Figure 5. Tauc plot of α-MoO3 nanoparticles calcined at 500°C.

FESEM micrograph of the synthesized α−MoO3 nanoparticles is shown in Figure 6A. It was found that the particles tried to form a thin plate-like structures. Also they are agglomerated in nature. This plate-like structure will be more effective to interact with the gas analyte. The TEM image in Figure 6B is similar to the FESEM image which shows that the sample is not completely spherical but plate-like structure. The EDAX image (Figure 6C) in the above figure confirms the absence of any other elements other than Mo and O. Since the sample was mounted on a carbon-coated copper grid so C and Cu peaks were visible in the graph.


Figure 6. α-MoO3 nanoparticles calcined at 500°C (A) FESEM image, (B) TEM image, (C) EDAX analysis.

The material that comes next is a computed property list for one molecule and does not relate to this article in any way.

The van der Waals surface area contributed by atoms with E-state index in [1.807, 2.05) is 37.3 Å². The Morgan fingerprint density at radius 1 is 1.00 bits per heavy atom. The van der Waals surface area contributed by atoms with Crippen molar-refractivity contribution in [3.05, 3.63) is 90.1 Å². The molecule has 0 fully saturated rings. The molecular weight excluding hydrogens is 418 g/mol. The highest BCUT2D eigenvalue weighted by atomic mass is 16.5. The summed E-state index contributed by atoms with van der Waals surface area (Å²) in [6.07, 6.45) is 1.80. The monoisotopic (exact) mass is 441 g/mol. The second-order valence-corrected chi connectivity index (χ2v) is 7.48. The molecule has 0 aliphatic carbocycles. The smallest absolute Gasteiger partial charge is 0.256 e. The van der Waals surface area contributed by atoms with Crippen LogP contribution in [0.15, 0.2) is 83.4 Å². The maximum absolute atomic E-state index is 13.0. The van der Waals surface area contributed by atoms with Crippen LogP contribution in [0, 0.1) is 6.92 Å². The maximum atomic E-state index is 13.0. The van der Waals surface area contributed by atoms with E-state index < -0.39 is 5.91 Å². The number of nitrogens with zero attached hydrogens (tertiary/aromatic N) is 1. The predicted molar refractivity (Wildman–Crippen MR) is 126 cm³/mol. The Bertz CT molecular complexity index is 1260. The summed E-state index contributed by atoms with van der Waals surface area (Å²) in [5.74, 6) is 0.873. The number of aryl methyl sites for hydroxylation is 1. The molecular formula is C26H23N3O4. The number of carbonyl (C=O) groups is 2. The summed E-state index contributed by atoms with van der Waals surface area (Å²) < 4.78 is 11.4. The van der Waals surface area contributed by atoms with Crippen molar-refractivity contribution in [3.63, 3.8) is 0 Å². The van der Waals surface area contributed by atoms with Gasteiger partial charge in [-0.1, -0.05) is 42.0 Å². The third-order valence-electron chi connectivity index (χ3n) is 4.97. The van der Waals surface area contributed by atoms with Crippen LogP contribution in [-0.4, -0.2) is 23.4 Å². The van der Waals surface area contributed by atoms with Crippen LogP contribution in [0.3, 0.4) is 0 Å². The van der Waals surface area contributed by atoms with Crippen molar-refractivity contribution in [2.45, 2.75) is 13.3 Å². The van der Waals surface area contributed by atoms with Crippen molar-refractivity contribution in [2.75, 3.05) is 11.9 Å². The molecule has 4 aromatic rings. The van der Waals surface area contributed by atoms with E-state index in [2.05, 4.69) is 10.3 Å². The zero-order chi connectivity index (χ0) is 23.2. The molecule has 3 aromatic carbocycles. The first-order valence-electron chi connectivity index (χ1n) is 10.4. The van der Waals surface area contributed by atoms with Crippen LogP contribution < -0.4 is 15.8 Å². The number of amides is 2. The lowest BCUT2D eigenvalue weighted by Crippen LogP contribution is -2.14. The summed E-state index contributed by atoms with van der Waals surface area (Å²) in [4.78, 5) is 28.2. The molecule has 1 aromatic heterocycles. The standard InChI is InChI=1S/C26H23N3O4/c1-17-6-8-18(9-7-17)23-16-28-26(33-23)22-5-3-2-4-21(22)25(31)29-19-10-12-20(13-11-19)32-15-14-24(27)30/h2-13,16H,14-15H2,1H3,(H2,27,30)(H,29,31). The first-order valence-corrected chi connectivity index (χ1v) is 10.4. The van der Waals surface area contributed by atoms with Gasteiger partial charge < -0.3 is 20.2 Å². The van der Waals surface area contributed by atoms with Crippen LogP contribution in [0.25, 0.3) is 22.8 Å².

Electrical and Gas Sensing Study

Since the prepared sensors are chemiresistive in nature; we have investigated the electrical transport behavior before its gas sensing study. Current-voltage (I-V) study of the sensor at ambient as well as different higher temperature is displayed in Figure 7. IV-characteristic measurement is very important to check the semiconductor-metal contact of the sensor element. I-V curve demonstrate good linear behavior at higher temperature which implies that the contact will remain the good if the sensor is operated at this temperature range. We have observed an ohmic behavior in the voltage range from −40 V to +40 V up to temperature around 370°C. Furthermore, no asymmetry is observed between direct and reverse regimes. The material exhibits semiconducting nature as the resistance of the material decreases with increasing temperature.


Figure 7. IV-measurements of α-MoO3 nanoparticles at room temperature, 270°C and 370°C.

For gas sensing study the prepared sample was ground thoroughly and mixed well with iso-propyl alcohol used as a binder. Then this paste was coated on the hollow aluminum tube which is electrode at with the gold paste at the two ends and connected to platinum wires of 0.1 mm diameter.